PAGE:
Wetland mitigation plan questioned
When developers of a proposed Whole Foods commercial center sought Sarasota County's approval to build on a protected wetland, they identified a similar wetland in nearby Manatee County whose purchase they said could mitigate the loss.
Describing the Manatee County wetland as “highly vulnerable to development considering it is prime waterfront real estate,” the group said its plan would save this threatened ecosystem and contribute a net increase in the conservation of valuable swampland overall.
The developers said their mitigation plan far exceeds the legal requirements for such a project, and demonstrated the company's environmental commitment.
The pitch convinced Sarasota County's planning board and County Commission to strip longstanding protection from the targeted wetland, essentially green-lighting the commercial construction at the busy southwest corner of Honore Avenue and University Parkway. The developers acknowledged they wanted to build on as much of the land as possible to maximize profit.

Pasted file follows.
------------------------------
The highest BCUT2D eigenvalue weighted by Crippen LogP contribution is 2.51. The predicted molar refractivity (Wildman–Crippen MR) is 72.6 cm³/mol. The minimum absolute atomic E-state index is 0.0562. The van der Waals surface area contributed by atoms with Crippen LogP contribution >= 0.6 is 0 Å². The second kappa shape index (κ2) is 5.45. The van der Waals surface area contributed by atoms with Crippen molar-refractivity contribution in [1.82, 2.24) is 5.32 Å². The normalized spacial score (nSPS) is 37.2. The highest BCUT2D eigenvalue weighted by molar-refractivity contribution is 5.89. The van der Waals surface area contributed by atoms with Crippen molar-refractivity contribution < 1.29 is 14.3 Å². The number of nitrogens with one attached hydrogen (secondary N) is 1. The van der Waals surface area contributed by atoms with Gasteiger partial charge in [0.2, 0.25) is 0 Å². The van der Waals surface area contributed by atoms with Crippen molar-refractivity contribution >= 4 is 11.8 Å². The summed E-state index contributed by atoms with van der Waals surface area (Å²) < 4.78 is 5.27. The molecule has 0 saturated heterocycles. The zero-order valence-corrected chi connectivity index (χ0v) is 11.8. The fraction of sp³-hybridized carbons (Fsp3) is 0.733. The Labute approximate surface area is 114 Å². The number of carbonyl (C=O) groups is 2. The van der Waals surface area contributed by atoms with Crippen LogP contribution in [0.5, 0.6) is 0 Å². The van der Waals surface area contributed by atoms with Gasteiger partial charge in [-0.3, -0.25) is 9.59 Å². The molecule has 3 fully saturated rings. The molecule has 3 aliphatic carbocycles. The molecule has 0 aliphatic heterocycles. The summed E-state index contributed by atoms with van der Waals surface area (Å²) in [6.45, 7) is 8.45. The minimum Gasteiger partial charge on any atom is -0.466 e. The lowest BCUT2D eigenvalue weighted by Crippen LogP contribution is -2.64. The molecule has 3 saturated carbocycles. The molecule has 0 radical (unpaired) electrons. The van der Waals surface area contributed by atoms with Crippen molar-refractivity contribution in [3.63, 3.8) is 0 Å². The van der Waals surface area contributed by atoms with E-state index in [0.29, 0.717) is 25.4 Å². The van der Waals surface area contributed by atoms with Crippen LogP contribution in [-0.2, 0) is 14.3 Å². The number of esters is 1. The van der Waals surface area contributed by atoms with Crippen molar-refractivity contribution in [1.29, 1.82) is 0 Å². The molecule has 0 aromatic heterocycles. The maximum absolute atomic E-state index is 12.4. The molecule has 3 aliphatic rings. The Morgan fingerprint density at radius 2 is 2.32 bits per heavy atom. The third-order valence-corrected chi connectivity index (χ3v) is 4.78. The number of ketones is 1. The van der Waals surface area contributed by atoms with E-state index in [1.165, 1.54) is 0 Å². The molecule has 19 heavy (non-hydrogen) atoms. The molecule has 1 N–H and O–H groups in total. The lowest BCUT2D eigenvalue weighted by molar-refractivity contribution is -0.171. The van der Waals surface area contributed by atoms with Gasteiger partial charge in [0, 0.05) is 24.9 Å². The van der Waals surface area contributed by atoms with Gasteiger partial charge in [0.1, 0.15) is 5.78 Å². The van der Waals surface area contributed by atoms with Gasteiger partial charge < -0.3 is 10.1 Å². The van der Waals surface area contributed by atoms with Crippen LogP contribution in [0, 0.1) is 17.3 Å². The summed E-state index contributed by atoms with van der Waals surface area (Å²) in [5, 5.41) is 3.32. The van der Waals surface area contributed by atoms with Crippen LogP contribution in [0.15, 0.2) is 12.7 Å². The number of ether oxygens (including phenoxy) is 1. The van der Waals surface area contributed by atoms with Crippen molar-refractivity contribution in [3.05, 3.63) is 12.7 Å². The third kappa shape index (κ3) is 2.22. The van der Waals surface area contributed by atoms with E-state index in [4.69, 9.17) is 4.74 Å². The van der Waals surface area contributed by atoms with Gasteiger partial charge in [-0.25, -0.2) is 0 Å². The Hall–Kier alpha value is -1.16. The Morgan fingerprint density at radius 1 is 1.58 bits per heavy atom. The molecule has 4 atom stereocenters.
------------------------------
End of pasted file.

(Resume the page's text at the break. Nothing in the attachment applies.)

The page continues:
But a closer look at the Manatee County mitigation site shows that because of flooding, it carried limited chance of development beyond, perhaps, a house. The wetland also already benefits from local, state and federal protection. Nevertheless, the developers bought the Manatee County wetland months ahead of the votes by the Sarasota County planning board in December and the County Commission in January.
The purchase raises a key question: If the Manatee County wetland already was protected, and the parcel in which it sits faces significant development hurdles, does it mitigate the loss of the Honore-University wetland?